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BRILLION – For the best outcomes, match the quality of cover crop forages with the groups of dairy cattle that they are fed to, University of Wisconsin dairy management specialist Matt Akins reminded attendees at the Calumet County Forage Council's 2019 field day.

Akins, who is affiliated with the agricultural research station near Marshfield, cited data from 2018 on cooperating dairy farms in Brown and Dane counties for his recommendations. Following the handful of farms in the early data sets, he expects input from at least 10 farms in 2019 thanks to the cooperation of county Extension Service agents.

The 2018 data was obtained from five farms in the two counties for cereal rye and from three farms for triticale. While the feed quality traits and milk production potential per ton of dry matter were well within acceptable standards, Akins commented that the dry matter averages of 29 percent for the cereal rye and 28.3 percent for triticale were “a bit high” and indicated a need for some wilting before ensiling.

Consider triticale

In addition to the popularity of cereal rye as a winter cover crop and a harvest for forage in the spring, Akin likes triticale as another choice. Its advantage is the longer window for holding high feed quality – particularly in years when weather interferes with the intended harvest schedule, he noted.

Of the two, Akins admits that cereal rye “is easier to establish” and is more likely to survive the winter in good condition but it also has a narrower window for harvest at top quality as a forage for lactating dairy cows.

For lactating dairy cows, use cereal rye and triticale forage as a replacement for haylage, not for corn silage, up to as much as one-third of the forage dry matter in the ration, Akins advised. “They are an excellent source of digestible fiber when harvested at their boot stage.”

Research findings

The potential for triticale, especially in central and northern Wisconsin, has been documented by researcher Wayne Coblentz at the Marshfield station, Akins reported. The yield data from 2016 and 2017 at six different growth stages also showed how great the annual variations can be, he pointed out.

In 2016, per acre yield for the triticale at boot stage for a May 25 harvest was a very acceptable 1.5 dry matter tons and above 5 tons at dough stage on July 1, Akins observed. But in 2017, the per acre yield had reached only 1 ton at an early boot stage on May 29 and only 2 tons at dough stage on June 30, he added.

Both years showed a rapid drop in protein from over 20 percent in the vegetative and elongation stages, to around 15 percent at boot stage, an accompanying rise in neutral detergent fiber from 40 to above 60 percent, and a related drop in total digestive nutrients from over 70 percent to the low 60s at flowering before a slight rise due to the presence of grain starch at the dough stage, Akins explained.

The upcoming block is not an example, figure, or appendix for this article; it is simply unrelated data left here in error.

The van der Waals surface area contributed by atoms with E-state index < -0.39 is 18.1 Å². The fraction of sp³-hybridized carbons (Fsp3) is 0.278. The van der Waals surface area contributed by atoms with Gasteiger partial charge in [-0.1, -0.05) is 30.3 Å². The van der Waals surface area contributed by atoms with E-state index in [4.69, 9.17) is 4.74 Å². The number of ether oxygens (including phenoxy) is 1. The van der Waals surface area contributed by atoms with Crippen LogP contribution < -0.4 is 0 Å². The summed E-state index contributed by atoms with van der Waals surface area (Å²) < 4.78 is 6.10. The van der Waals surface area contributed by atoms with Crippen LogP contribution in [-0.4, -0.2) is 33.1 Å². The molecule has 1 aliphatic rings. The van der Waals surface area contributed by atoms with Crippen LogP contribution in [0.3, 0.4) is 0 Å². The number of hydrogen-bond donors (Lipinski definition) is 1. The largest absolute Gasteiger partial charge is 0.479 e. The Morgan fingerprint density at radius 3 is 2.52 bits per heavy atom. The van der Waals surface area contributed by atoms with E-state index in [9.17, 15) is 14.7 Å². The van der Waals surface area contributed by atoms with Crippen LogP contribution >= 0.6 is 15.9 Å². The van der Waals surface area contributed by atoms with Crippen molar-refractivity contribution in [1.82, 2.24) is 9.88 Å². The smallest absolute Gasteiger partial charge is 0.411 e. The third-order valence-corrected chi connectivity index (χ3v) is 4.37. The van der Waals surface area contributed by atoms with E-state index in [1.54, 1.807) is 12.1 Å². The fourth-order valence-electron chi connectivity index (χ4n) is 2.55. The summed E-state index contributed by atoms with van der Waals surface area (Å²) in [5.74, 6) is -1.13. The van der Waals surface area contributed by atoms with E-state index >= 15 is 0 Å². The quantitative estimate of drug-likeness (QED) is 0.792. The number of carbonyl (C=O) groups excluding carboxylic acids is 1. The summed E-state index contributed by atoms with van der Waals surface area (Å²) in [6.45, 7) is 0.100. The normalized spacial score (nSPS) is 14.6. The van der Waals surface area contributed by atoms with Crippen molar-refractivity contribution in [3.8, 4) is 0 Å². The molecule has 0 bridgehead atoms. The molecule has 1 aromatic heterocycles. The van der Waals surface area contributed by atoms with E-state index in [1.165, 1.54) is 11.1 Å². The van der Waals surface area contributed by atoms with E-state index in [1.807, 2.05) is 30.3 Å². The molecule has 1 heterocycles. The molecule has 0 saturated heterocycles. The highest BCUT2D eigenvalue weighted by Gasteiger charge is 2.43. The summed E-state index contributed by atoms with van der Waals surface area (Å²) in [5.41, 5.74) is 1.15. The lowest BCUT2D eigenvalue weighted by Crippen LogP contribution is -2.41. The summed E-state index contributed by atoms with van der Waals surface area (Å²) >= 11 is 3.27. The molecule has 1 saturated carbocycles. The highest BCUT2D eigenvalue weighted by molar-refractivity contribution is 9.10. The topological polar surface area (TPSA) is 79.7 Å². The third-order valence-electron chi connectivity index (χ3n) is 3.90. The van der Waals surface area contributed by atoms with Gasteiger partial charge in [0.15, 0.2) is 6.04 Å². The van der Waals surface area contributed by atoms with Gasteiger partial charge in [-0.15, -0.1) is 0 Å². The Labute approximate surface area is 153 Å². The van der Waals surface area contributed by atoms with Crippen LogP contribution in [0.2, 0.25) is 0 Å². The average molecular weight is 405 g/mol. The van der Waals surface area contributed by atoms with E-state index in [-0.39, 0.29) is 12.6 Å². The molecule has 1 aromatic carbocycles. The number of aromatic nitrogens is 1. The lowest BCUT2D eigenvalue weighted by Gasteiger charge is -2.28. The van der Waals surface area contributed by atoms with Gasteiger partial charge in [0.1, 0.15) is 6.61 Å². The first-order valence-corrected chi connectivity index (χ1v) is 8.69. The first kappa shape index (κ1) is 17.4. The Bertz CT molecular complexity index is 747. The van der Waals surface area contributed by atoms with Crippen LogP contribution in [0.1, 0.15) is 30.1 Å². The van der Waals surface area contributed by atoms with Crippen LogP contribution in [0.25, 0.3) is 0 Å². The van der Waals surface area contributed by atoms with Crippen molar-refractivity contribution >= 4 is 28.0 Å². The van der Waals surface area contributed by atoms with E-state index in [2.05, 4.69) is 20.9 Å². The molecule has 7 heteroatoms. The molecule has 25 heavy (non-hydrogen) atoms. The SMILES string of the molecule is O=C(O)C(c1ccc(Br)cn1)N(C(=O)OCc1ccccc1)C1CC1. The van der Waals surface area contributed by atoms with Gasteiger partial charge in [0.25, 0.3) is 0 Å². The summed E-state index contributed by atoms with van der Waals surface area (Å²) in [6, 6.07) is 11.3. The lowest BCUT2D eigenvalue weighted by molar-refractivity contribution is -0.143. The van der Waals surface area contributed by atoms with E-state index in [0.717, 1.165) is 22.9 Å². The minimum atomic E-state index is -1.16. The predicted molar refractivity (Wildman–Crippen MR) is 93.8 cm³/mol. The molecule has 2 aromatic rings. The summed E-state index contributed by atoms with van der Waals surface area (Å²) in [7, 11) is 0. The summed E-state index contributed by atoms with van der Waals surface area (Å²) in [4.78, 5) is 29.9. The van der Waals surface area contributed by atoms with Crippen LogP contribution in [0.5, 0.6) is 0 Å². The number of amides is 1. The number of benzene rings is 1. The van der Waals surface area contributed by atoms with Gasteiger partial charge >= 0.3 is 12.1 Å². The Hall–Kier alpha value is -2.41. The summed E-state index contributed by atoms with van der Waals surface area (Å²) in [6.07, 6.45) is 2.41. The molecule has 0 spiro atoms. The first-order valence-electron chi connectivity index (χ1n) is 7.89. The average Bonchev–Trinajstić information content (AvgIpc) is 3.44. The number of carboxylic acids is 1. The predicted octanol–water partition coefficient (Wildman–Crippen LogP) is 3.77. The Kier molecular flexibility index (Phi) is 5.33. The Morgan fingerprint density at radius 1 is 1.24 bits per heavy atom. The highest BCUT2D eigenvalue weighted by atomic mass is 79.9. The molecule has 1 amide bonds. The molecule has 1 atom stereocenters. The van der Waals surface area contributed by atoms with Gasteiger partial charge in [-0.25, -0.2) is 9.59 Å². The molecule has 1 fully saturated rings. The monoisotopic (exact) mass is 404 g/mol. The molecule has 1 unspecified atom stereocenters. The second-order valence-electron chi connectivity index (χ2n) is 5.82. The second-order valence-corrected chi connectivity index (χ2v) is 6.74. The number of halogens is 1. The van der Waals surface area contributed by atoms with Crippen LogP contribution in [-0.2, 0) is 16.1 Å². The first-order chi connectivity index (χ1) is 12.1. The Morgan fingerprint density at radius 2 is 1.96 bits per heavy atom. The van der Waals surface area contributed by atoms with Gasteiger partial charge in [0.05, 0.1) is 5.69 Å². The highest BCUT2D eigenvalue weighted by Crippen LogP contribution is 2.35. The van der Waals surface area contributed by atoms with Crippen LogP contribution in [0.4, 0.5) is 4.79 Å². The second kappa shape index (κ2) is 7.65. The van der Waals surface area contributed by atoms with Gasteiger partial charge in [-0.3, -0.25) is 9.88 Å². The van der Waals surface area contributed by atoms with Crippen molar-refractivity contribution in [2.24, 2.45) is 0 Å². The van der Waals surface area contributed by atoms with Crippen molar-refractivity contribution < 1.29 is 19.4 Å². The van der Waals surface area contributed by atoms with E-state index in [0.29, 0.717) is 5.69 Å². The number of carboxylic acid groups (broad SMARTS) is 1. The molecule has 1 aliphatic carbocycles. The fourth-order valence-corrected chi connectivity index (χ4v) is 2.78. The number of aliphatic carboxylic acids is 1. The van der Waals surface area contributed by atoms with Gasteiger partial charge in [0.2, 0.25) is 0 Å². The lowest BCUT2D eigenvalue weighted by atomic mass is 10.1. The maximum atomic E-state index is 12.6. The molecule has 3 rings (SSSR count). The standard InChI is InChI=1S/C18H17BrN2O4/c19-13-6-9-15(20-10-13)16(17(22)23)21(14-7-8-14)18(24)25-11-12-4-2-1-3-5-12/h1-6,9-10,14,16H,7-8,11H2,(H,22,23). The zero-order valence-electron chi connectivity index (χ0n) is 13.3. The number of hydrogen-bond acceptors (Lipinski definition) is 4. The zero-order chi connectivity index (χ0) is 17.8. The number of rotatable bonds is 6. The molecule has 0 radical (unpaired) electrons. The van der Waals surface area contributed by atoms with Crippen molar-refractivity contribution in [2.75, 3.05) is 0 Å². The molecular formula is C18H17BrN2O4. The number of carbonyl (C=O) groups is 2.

Feeding choices

What those changes in feed quality mean is that forage harvested through boot stage is suited for lactating cows and pre-breed heifers while forages from later maturity staged should be fed to pregnant heifers, Akins stated. Be cautious on feeding any of the crop cover forages to dry cows because of the possibility of high potassium content, he advised.

For the pre-bred heifers, Akins suggested having the high quality boot stage forages provide up to 50 percent of the diet. For the bred heifers, the lower quality (headed to dough stage) forage could make up nearly all of the diet if the fiber and protein content is appropriate, he indicated.

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As an example for pregnant heifers weighing 1,200 pounds at 18 months, Akins calculated a daily feeding cost of $1.25 on a diet of 19.2 pounds of triticale, 4.7 pounds of corn silage, and .12 pound of urea (to boost rumen activity) compared to about $1.50 if alfalfa haylage were fed as a major portion of the forage. He noted that, at about 50 percent, the fiber digestion for alfalfa haylage, is well below the 60s that is typical for cereal rye and triticale forages.

Late planted corn

With the prevalence of late planted corn around the state this year and the need for extra dairy ration forages on many farms, Akins reviewed the previous research findings by Extension Service corn agronomist Joe Lauer on the best timetable for harvesting of immature corn for maintaining milk production.

Those findings are that corn harvested at silking rates at about 90 percent of the top potential of corn silage for milk production while that at R3 maturity falls to between 75 and 80 percent, Akins pointed out. “The silk stage has very digestive fiber.”

A drawback with the harvest of immature corn for silage is the high moisture content, meaning that the storage facility should be matched with the moisture, for which the ideals are 30 percent dry matter for bunkers and 35 percent for silage bags and upright silos, Akins stated. With corn that freezes, wait a week or two to harvest because of how much moisture the stalks retain even though the leaves are dry, he concluded.

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